I gleaned this from the OK list.  Wow, this DNA stuff is gettin'
interesting.  Note one author is at Truman State.
Edge Wade
Columbia, MO
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Subject: Galapagos finches linked to Caribbean
From: Doug <wildlifer AT IONET.NET>
Date: Sat, 26 Jul 2003 01:43:16 -0500

Evolution: Vol. 56, No. 6, pp. 1240 1252.


Kevin J. Burns

Department of Biology, San Diego State University, San Diego, California
92182-4614 E-mail: kburns AT

Shannon J. Hackett

Department of Zoology, Field Museum of Natural History, 1400 South Lake
Shore Drive, Chicago, Illinois 60605-2496

Nedra K. Klein

Division of Science, Truman State University, Kirksville, Missouri 63501

     Abstract Despite the importance of Darwin's finches to the
     development of evolutionary theory, the origin of the group has only
     recently been examined using a rigorous, phylogenetic methodology
     that includes many potential outgroups. Knowing the evolutionary
     relationships of Darwin's finches to other birds is important for
     understanding the context from which this adaptive radiation arose.
     Here we show that analysis of mitochondrial DNA sequence data from
     the cytochrome b gene confirm that Darwin's finches are
     monophyletic. In addition, many taxa previously proposed as the
     sister taxon to Darwin's finches can be excluded as their closest
     living relative. Darwin's finches are part of a well-supported
     monophyletic group of species, all of which build a domed nest. All
     but two of the non-Darwin's finches included in this clade occur on
     Caribbean islands and most are Caribbean endemics. These close
     relatives of Darwin's finches show a diversity of bill types and
     feeding behaviors similar to that observed among Darwin's finches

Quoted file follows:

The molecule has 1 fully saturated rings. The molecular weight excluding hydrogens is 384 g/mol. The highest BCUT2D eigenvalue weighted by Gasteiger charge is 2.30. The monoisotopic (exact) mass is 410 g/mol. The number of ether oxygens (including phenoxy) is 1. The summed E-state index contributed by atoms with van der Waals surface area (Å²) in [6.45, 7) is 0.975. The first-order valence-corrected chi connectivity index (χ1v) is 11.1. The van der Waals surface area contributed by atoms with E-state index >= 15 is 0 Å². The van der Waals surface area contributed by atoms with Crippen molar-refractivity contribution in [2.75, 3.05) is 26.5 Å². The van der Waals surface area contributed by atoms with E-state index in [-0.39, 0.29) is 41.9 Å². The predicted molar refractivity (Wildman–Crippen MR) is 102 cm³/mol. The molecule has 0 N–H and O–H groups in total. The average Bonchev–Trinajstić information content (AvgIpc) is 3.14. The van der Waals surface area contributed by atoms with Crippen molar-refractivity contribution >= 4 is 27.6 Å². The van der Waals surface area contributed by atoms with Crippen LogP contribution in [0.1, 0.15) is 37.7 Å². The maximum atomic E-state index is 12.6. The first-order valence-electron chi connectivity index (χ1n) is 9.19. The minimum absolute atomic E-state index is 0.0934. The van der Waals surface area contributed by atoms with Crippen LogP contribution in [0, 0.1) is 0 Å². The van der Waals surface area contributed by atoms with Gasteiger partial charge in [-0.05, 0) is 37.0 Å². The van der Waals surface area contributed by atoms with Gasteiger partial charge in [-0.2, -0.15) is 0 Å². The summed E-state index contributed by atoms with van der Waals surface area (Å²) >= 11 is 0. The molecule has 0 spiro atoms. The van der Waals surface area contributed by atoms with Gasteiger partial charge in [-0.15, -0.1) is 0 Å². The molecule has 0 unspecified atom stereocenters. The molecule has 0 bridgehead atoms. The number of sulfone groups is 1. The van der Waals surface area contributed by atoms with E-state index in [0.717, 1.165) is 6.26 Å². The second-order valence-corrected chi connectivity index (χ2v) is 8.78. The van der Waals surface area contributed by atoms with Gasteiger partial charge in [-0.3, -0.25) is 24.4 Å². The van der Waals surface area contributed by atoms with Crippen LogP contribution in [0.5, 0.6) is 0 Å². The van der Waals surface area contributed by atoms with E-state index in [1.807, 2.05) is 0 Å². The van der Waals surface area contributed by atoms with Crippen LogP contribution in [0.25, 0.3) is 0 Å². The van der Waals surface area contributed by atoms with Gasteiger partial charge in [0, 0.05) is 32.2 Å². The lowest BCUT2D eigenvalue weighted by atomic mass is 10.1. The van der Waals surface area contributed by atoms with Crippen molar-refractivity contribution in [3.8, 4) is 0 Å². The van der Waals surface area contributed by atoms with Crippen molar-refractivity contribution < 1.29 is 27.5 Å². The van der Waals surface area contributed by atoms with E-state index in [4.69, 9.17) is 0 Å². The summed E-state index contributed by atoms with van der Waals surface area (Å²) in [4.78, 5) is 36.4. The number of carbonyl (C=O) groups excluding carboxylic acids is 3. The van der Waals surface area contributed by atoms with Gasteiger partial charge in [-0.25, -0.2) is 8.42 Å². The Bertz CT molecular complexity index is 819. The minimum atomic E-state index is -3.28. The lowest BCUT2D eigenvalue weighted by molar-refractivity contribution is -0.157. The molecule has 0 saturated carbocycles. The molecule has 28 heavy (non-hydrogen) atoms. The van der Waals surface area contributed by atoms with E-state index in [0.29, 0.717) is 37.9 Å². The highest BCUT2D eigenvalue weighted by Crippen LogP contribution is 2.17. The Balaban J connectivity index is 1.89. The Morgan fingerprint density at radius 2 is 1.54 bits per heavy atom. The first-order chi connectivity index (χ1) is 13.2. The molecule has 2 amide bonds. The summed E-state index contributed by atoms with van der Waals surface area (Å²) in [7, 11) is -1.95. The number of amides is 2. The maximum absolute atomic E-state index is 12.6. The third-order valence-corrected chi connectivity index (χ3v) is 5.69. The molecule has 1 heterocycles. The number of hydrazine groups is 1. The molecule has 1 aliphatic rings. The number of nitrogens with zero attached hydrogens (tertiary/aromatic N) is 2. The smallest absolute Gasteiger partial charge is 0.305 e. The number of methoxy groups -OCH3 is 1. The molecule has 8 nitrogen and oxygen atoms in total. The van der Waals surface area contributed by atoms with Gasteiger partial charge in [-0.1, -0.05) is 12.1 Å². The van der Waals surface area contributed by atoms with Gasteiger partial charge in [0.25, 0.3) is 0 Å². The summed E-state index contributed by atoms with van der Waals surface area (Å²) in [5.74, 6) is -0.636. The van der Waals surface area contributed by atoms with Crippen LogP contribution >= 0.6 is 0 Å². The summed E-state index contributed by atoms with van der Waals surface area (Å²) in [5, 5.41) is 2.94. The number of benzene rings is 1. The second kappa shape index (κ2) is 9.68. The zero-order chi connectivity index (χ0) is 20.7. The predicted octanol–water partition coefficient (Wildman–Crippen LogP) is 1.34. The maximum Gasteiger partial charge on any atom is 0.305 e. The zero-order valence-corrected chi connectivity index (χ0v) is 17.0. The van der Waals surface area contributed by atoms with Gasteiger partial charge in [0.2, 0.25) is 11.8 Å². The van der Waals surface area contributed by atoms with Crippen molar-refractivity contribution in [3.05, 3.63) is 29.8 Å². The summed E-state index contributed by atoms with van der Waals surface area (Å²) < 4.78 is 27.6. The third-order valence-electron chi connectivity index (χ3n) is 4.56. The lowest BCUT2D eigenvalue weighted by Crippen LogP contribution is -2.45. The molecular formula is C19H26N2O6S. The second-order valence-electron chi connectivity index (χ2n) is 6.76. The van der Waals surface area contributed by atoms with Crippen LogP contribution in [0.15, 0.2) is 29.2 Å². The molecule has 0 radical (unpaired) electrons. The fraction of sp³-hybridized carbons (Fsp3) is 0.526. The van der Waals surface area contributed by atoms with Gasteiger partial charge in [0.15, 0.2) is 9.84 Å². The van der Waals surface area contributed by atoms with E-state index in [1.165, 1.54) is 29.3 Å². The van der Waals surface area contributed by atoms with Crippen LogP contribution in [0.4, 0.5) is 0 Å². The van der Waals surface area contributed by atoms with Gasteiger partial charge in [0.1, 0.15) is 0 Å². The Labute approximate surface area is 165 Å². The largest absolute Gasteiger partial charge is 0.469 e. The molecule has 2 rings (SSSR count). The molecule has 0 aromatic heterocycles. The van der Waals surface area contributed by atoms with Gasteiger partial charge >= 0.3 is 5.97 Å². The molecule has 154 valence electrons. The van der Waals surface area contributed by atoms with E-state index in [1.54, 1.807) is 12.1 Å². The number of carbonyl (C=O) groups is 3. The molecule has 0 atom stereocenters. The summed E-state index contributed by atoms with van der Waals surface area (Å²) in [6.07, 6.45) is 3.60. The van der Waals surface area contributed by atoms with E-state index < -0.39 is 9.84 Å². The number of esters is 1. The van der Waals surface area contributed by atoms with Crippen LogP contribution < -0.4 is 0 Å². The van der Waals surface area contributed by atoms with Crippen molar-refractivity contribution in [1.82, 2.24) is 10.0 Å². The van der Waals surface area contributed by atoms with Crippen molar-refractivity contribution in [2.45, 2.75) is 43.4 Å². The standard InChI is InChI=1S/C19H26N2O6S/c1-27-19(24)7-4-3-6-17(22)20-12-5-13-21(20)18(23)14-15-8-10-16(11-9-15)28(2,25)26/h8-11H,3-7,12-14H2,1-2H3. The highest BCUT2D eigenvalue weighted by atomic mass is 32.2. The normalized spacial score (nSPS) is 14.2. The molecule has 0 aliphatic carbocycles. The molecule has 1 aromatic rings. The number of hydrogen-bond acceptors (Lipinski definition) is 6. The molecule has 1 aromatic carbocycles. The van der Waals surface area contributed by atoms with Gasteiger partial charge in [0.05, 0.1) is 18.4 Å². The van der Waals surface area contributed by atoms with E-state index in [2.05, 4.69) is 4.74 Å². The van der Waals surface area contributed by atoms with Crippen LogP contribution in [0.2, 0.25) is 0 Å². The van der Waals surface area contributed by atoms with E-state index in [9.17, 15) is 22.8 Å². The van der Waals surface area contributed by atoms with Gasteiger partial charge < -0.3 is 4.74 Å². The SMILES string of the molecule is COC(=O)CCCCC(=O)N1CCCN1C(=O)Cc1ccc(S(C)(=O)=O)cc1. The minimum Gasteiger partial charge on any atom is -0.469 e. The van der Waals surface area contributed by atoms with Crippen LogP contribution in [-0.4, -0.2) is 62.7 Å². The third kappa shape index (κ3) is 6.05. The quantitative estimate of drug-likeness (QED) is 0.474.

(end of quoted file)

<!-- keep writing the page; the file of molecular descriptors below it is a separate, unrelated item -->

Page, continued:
themselves. Recent studies have shown that adaptive evolution in
     Darwin's finches occurred relatively quickly. Our data show that
     among the relatives of Darwin's finches, the evolution of bill
     diversity was also rapid and extensive.

... and propose a name, Thorospiza.

They say that the mainland birds once thought to to be sister taxa for
Darwin's Finches, Sporophila or Volatina are not the closest relatives.

And on the warbler finch:

Although the majority of taxonomists have regarded the warbler finch as
being derived from finch-like ancestors (3), since Darwin s time some
uncertainty has persisted about this issue (e.g., refs. 26 and 27).
Darwin himself included this species in the family Parulidae, the
American warblers (28). According to this view, Darwin s finches then
would have been founded by at least two different species the finch-like
and the warbler-like ancestors. Other taxonomists have argued, however,
that the warbler-like appearance of the species is the result of
morphological convergence (3), and this view now is upheld by the
molecular data: the warbler finch is part of the monophyletic Darwin s
finch group and Parulidae were clearly not among its ancestors.


Doug McGee
Cleveland OK
Two years rehab
All NATIVE species
BS Wildlife Ecology-Herpetology

"To keep every cog and wheel is the first precaution of intelligent
'ecological' tinkering" Aldo Leopold

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